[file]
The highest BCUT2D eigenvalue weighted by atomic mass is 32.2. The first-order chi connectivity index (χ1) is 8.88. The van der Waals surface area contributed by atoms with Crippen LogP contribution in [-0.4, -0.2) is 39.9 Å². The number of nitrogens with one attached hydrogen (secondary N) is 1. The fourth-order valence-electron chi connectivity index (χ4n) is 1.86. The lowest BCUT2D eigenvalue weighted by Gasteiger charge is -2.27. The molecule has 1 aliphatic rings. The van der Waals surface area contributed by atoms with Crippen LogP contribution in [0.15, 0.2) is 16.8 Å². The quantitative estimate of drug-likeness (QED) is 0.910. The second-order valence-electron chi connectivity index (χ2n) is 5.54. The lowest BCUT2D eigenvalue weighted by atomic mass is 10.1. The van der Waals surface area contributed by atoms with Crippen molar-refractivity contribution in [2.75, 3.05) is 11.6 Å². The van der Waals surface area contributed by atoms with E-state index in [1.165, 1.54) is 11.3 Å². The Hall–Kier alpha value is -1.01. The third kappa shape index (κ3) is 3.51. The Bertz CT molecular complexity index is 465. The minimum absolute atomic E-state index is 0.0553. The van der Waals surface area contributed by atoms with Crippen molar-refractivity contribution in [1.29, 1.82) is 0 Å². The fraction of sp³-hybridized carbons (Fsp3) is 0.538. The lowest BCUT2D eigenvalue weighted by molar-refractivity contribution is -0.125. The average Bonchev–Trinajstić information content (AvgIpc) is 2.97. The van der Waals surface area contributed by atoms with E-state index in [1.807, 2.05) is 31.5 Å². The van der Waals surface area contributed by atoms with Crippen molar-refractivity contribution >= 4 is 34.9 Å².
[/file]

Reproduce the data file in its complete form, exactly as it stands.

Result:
The highest BCUT2D eigenvalue weighted by atomic mass is 32.2. The first-order chi connectivity index (χ1) is 8.88. The van der Waals surface area contributed by atoms with Crippen LogP contribution in [-0.4, -0.2) is 39.9 Å². The number of nitrogens with one attached hydrogen (secondary N) is 1. The fourth-order valence-electron chi connectivity index (χ4n) is 1.86. The lowest BCUT2D eigenvalue weighted by Gasteiger charge is -2.27. The molecule has 1 aliphatic rings. The van der Waals surface area contributed by atoms with Crippen LogP contribution in [0.15, 0.2) is 16.8 Å². The quantitative estimate of drug-likeness (QED) is 0.910. The second-order valence-electron chi connectivity index (χ2n) is 5.54. The lowest BCUT2D eigenvalue weighted by atomic mass is 10.1. The van der Waals surface area contributed by atoms with Crippen molar-refractivity contribution in [2.75, 3.05) is 11.6 Å². The van der Waals surface area contributed by atoms with E-state index in [1.165, 1.54) is 11.3 Å². The Hall–Kier alpha value is -1.01. The third kappa shape index (κ3) is 3.51. The Bertz CT molecular complexity index is 465. The minimum absolute atomic E-state index is 0.0553. The van der Waals surface area contributed by atoms with Crippen molar-refractivity contribution in [1.29, 1.82) is 0 Å². The fraction of sp³-hybridized carbons (Fsp3) is 0.538. The lowest BCUT2D eigenvalue weighted by molar-refractivity contribution is -0.125. The average Bonchev–Trinajstić information content (AvgIpc) is 2.97. The van der Waals surface area contributed by atoms with E-state index in [1.807, 2.05) is 31.5 Å². The van der Waals surface area contributed by atoms with Crippen molar-refractivity contribution >= 4 is 34.9 Å².